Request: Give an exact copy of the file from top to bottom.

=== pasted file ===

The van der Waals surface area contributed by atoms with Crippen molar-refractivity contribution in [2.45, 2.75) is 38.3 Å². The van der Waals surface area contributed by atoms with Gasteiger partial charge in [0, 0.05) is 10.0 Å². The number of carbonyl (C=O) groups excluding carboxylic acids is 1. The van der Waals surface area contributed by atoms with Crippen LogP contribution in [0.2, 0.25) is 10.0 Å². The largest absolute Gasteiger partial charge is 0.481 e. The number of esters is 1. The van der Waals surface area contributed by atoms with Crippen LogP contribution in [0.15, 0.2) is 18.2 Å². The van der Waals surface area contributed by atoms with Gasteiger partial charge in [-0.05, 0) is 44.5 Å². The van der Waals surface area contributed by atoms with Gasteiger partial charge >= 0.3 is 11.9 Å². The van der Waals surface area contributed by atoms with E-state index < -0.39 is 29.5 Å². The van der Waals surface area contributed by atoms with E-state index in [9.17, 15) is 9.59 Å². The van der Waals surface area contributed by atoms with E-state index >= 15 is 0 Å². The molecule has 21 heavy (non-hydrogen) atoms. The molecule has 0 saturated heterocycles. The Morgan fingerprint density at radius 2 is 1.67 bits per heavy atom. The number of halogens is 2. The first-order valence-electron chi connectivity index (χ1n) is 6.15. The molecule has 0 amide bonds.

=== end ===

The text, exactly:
The van der Waals surface area contributed by atoms with Crippen molar-refractivity contribution in [2.45, 2.75) is 38.3 Å². The van der Waals surface area contributed by atoms with Gasteiger partial charge in [0, 0.05) is 10.0 Å². The number of carbonyl (C=O) groups excluding carboxylic acids is 1. The van der Waals surface area contributed by atoms with Crippen LogP contribution in [0.2, 0.25) is 10.0 Å². The largest absolute Gasteiger partial charge is 0.481 e. The number of esters is 1. The van der Waals surface area contributed by atoms with Crippen LogP contribution in [0.15, 0.2) is 18.2 Å². The van der Waals surface area contributed by atoms with Gasteiger partial charge in [-0.05, 0) is 44.5 Å². The van der Waals surface area contributed by atoms with Gasteiger partial charge >= 0.3 is 11.9 Å². The van der Waals surface area contributed by atoms with E-state index < -0.39 is 29.5 Å². The van der Waals surface area contributed by atoms with E-state index in [9.17, 15) is 9.59 Å². The van der Waals surface area contributed by atoms with E-state index >= 15 is 0 Å². The molecule has 21 heavy (non-hydrogen) atoms. The molecule has 0 saturated heterocycles. The Morgan fingerprint density at radius 2 is 1.67 bits per heavy atom. The number of halogens is 2. The first-order valence-electron chi connectivity index (χ1n) is 6.15. The molecule has 0 amide bonds.